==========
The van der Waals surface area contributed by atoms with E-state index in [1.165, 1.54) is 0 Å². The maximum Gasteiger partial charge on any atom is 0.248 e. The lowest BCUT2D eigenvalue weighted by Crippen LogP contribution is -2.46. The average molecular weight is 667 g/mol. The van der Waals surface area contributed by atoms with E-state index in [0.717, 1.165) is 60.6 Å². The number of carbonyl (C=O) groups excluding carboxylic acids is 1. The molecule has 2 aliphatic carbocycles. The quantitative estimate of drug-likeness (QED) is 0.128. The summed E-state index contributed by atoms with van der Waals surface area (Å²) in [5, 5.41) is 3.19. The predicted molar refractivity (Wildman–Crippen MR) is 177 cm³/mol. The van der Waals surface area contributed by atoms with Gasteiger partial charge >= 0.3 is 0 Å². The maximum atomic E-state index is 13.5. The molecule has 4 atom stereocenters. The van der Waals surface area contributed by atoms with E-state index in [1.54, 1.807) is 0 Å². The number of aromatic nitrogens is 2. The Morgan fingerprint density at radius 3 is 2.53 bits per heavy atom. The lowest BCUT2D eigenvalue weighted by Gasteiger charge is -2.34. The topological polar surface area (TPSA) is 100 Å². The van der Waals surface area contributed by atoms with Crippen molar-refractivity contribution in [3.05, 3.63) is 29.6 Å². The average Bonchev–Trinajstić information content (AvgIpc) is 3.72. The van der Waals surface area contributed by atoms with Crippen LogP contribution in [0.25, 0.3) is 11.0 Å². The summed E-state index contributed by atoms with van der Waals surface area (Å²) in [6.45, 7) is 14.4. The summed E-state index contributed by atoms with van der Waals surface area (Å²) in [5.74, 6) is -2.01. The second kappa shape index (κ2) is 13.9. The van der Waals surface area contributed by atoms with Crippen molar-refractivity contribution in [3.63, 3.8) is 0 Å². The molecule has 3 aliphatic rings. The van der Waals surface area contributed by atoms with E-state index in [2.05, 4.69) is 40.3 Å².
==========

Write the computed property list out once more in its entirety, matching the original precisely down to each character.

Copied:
The van der Waals surface area contributed by atoms with E-state index in [1.165, 1.54) is 0 Å². The maximum Gasteiger partial charge on any atom is 0.248 e. The lowest BCUT2D eigenvalue weighted by Crippen LogP contribution is -2.46. The average molecular weight is 667 g/mol. The van der Waals surface area contributed by atoms with E-state index in [0.717, 1.165) is 60.6 Å². The number of carbonyl (C=O) groups excluding carboxylic acids is 1. The molecule has 2 aliphatic carbocycles. The quantitative estimate of drug-likeness (QED) is 0.128. The summed E-state index contributed by atoms with van der Waals surface area (Å²) in [5, 5.41) is 3.19. The predicted molar refractivity (Wildman–Crippen MR) is 177 cm³/mol. The van der Waals surface area contributed by atoms with Gasteiger partial charge >= 0.3 is 0 Å². The maximum atomic E-state index is 13.5. The molecule has 4 atom stereocenters. The van der Waals surface area contributed by atoms with E-state index in [1.54, 1.807) is 0 Å². The number of aromatic nitrogens is 2. The Morgan fingerprint density at radius 3 is 2.53 bits per heavy atom. The lowest BCUT2D eigenvalue weighted by Gasteiger charge is -2.34. The topological polar surface area (TPSA) is 100 Å². The van der Waals surface area contributed by atoms with Crippen molar-refractivity contribution in [3.05, 3.63) is 29.6 Å². The average Bonchev–Trinajstić information content (AvgIpc) is 3.72. The van der Waals surface area contributed by atoms with Crippen LogP contribution in [0.25, 0.3) is 11.0 Å². The summed E-state index contributed by atoms with van der Waals surface area (Å²) in [6.45, 7) is 14.4. The summed E-state index contributed by atoms with van der Waals surface area (Å²) in [5.74, 6) is -2.01. The second kappa shape index (κ2) is 13.9. The van der Waals surface area contributed by atoms with Crippen molar-refractivity contribution in [3.63, 3.8) is 0 Å². The molecule has 3 aliphatic rings. The van der Waals surface area contributed by atoms with E-state index in [2.05, 4.69) is 40.3 Å².